Posted by: mdegeorge | May 27, 2011

A pocketful of common sense needed in Posey saga

In the inventory of potentially injurious hits in professional sports, somehow the home-plate collision has flown under the radar of injury reformers thus far.

Maybe it’s just been an allowable concession, one rare incident of action, excitement and canned brutality that awakens an otherwise docile game.

Perhaps that’s why so many people (including over 70 percent of respondents to an ESPN poll) have rushed to the defense of impacts like the one between Florida’s Scott Cousins and San Francisco catcher Buster Posey that may consign the reigning rookie of the year the sidelines for the rest of 2011.

Courtesy of Creative Commons

Saying it’s in the rules rings pretty hollow as Posey’s leg is in pieces and his angle ligaments resemble hamburger meat. It may be “just baseball”, but that doesn’t mean what could be a permanent derailment of an otherwise bright career shouldn’t be used to help future players avoid the same danger.

It may be that this baseball crusade is the outlet for the frustration of all those NFL fans who think anti-hitting regulation, including harsher measures handed down this week, is turning it into a sport for wusses. If we can’t have hitting in football, at least let the savagery play out in baseball.

In truth, the Posey incident is the perfect time for baseball to intervene and put a moratorium on such violent collisions. It’s about as amiable a disaster as you’ll find. All parties involved agree it was a clean, legal play under the current conception of the rules (though had Cousins leveled Posey on the NFL gridiron, he would have gotten a 15-yard penalty for leaving his feet and leading with his head). Cousins, a native of San Francisco, was distraught when he learned of the extent of Posey’s injuries and clearly harbored no malicious intent. Posey’s manager Bruce Bochy, himself a long-time major league catcher, acknowledged the legality of the play while in his usually soft-spoken manner urging that the league, “consider changing the rules there a little bit.” The teams wrapped up their series Thursday without any residual hostilities.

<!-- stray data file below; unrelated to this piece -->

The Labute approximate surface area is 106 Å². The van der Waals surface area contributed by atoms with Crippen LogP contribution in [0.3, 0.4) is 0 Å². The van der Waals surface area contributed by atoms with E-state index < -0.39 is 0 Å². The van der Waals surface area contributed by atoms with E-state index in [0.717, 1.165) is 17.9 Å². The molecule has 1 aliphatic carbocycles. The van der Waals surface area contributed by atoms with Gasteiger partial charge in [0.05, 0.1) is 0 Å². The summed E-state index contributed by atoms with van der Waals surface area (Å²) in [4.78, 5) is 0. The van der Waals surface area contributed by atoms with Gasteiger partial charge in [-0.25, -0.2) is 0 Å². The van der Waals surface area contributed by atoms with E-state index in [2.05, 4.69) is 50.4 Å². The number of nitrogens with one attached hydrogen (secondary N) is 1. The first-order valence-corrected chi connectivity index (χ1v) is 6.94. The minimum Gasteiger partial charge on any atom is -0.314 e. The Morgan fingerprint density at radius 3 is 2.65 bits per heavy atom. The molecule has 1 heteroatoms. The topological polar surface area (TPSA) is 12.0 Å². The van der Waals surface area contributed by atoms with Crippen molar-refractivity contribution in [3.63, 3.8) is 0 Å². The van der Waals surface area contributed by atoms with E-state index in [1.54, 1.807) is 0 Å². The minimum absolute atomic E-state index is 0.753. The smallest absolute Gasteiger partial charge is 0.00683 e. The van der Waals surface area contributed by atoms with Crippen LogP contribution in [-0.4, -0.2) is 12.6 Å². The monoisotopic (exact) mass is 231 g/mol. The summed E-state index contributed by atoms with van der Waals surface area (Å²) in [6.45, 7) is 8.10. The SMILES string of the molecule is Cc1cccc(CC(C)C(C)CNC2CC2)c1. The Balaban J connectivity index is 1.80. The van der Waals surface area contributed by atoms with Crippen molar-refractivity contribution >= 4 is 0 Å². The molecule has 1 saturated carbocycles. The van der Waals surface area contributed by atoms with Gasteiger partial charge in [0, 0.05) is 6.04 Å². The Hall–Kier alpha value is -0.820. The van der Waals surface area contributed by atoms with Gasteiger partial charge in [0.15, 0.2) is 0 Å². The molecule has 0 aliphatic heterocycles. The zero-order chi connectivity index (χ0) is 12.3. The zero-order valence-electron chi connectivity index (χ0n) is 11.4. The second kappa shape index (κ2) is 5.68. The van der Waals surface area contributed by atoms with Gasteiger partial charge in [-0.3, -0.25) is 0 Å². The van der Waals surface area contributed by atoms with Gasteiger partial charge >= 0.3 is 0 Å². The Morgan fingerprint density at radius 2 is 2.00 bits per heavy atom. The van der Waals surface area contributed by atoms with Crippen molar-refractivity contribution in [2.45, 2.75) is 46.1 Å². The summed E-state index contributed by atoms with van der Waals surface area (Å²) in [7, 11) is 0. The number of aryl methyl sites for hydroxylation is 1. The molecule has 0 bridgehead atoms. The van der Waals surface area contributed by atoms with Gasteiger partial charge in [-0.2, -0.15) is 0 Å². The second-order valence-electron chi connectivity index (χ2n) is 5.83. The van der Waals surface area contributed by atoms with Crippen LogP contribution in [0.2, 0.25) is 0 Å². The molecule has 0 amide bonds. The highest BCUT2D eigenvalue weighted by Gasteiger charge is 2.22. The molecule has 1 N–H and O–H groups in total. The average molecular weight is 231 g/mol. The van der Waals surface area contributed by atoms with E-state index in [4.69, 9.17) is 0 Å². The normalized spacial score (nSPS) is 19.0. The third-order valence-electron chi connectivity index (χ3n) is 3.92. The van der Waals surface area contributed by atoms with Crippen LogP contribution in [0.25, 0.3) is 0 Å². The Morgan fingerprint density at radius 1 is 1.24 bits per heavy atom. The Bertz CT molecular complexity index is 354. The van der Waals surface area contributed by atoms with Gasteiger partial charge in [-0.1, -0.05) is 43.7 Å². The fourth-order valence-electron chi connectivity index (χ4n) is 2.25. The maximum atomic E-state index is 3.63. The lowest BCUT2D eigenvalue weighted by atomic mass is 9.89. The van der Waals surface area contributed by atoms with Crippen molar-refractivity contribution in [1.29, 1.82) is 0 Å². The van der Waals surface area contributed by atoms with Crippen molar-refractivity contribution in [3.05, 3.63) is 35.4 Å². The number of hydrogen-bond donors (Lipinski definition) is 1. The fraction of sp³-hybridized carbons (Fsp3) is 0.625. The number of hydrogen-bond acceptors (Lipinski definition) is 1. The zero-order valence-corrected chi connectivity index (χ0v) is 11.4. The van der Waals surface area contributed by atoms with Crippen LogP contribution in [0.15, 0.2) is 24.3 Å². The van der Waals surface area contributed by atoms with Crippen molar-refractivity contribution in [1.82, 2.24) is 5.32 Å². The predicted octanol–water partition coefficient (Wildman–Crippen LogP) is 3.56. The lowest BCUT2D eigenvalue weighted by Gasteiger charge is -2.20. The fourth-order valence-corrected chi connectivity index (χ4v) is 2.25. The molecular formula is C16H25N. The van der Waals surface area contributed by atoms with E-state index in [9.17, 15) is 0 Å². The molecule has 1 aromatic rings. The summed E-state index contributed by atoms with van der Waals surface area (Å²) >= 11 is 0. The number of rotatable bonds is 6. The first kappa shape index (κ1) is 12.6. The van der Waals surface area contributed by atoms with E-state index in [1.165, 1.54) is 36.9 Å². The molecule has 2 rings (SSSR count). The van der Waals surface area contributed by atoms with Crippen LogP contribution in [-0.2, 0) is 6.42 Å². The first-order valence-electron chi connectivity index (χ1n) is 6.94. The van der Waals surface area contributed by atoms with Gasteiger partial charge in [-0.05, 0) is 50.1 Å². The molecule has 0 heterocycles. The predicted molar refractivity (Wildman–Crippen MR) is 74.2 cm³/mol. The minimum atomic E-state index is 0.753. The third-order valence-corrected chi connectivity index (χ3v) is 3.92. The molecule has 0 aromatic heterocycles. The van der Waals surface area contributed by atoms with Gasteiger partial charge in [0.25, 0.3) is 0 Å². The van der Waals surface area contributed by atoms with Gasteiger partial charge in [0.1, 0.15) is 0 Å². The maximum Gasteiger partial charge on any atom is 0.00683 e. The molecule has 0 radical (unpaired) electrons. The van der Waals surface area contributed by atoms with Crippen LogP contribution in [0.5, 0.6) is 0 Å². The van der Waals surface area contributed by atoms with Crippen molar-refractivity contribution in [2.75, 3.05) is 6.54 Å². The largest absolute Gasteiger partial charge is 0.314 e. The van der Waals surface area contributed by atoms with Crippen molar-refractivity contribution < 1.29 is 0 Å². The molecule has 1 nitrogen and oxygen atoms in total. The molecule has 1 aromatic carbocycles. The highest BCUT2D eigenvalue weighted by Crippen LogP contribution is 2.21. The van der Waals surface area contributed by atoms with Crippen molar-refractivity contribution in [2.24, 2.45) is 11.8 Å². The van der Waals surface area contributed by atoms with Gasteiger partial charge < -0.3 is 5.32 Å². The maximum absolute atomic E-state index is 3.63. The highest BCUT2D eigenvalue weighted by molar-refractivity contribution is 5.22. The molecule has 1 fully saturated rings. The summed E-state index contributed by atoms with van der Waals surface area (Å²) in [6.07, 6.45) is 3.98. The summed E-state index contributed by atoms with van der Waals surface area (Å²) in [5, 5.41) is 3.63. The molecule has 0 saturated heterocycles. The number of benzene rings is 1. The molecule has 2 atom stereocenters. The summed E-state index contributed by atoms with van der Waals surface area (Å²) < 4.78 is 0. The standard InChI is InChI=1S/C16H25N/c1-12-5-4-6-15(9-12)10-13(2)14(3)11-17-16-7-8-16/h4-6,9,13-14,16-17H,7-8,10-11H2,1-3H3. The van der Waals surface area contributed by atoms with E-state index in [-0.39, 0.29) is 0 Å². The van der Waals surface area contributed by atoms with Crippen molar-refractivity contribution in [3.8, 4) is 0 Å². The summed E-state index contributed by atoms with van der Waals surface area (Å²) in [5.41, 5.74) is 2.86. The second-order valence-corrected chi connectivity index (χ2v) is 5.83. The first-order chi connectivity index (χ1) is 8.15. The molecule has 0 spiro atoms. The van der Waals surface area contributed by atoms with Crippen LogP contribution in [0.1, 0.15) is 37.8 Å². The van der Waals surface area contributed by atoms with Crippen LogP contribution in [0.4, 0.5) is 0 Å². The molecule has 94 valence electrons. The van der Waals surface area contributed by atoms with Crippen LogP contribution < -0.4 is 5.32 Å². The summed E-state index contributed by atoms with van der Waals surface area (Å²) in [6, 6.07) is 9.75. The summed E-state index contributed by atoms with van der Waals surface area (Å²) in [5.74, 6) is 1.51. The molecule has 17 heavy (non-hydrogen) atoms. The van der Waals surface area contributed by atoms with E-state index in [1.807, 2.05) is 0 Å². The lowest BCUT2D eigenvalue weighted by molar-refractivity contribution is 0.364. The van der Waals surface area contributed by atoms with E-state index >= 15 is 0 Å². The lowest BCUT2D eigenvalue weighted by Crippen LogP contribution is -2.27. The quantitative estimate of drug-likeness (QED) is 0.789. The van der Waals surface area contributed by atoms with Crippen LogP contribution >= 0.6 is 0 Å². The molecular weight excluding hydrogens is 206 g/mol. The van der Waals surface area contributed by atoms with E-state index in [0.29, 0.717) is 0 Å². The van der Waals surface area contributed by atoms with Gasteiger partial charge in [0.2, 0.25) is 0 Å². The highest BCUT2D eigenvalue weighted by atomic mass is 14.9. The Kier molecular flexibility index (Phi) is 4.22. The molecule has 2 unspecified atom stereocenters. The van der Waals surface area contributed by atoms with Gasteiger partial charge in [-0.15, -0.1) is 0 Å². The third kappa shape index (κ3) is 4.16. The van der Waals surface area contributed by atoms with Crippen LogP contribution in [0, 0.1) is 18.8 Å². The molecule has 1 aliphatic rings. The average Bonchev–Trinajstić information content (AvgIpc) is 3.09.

Bochy’s arguments echo so much of what is heard in the NFL these days. He cites catchers in such situations as “vulnerable”, not unlike the now untouchable wide receivers who have yet to establish themselves as a runner. Posey, who’s built like a tight end, was a defenseless receiver in the Cousins collision: He failed to receive the throw from rightfielder Nate Schierholtz, establish himself as the plate defender and prepare himself fully for the impact.

Who he is shouldn’t matter, though it might actually hurt because people believe a big deal is being made only about an emerging star (I’ve heard my fair share of, “This wouldn’t happen if it was Dane Sardinha”s already). The situation shouldn’t matter either. Whether the injury was sustained in the first inning of a scoreless game or the 12th inning of a tie game, it’s still devastating to a team’s chances this season and to a bright young athlete’s career. The fact that collisions at the plate occur rarely shouldn’t factor in. Yeah, it’s a game changing play that can be the difference between winning and losing. So is a botched fair-or-foul call by an umpire on a potential base hit or home run, but that’s been eliminated from the game recently. The collisions have the added impact of possibly negatively impacting the entire trajectory of a career in a matter of an instant (ask Ray Fosse).

The fact remains that catching equipment is not designed to manage the massive impacts incurred in such collisions. It is designed to mitigate the effects of a little white ball weighing no more than five ounces being thrown at high speeds. As shown by the concept of momentum, the forces involved in a player that’s at least 600 times heavier traveling at around 1/6 the speed are off the charts for what catchers’ gear is rated for. In an instance like Posey’s injury, the lack of flexibility under the burden of the heavy padding may be a hindrance to injury avoidance.

The majors have the benefit in this instance of a well-defined rule in the youth system. The mantra “slide or evade” is ubiquitous in manuals for Little League and scholastic ball; failure to comply with that edict at many levels results not only in an automatic out, but also ejection for the offending player and his manager. It also provides prohibitions on fielders blocking bases without possession of the ball, another wrinkle to which catchers would have to adhere for their safety.

In the end, a moratorium on home-plate collisions would go unnoticed in 98 percent of games. If that’s the only cost to prevent catastrophic injuries like Posey’s, I’d say that’s worth it.

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